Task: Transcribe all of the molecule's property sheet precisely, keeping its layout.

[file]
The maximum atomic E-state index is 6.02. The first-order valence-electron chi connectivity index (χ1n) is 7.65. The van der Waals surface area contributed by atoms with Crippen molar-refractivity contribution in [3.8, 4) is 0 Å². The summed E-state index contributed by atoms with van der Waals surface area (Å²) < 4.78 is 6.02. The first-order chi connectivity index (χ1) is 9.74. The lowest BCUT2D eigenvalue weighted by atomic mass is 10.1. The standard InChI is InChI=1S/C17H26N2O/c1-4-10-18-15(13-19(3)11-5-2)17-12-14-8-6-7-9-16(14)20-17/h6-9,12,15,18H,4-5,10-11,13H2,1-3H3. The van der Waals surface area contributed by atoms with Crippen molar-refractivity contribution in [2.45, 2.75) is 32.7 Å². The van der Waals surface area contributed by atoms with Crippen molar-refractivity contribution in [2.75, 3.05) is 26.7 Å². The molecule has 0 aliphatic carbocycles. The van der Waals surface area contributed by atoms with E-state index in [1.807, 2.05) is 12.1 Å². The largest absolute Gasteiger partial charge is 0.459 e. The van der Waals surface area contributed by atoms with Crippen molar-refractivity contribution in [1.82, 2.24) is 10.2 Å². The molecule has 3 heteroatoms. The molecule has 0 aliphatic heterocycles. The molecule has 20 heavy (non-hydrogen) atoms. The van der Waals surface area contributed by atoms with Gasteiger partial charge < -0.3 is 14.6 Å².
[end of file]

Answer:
The maximum atomic E-state index is 6.02. The first-order valence-electron chi connectivity index (χ1n) is 7.65. The van der Waals surface area contributed by atoms with Crippen molar-refractivity contribution in [3.8, 4) is 0 Å². The summed E-state index contributed by atoms with van der Waals surface area (Å²) < 4.78 is 6.02. The first-order chi connectivity index (χ1) is 9.74. The lowest BCUT2D eigenvalue weighted by atomic mass is 10.1. The standard InChI is InChI=1S/C17H26N2O/c1-4-10-18-15(13-19(3)11-5-2)17-12-14-8-6-7-9-16(14)20-17/h6-9,12,15,18H,4-5,10-11,13H2,1-3H3. The van der Waals surface area contributed by atoms with Crippen molar-refractivity contribution in [2.45, 2.75) is 32.7 Å². The van der Waals surface area contributed by atoms with Crippen molar-refractivity contribution in [2.75, 3.05) is 26.7 Å². The molecule has 0 aliphatic carbocycles. The van der Waals surface area contributed by atoms with E-state index in [1.807, 2.05) is 12.1 Å². The largest absolute Gasteiger partial charge is 0.459 e. The van der Waals surface area contributed by atoms with Crippen molar-refractivity contribution in [1.82, 2.24) is 10.2 Å². The molecule has 3 heteroatoms. The molecule has 0 aliphatic heterocycles. The molecule has 20 heavy (non-hydrogen) atoms. The van der Waals surface area contributed by atoms with Gasteiger partial charge < -0.3 is 14.6 Å².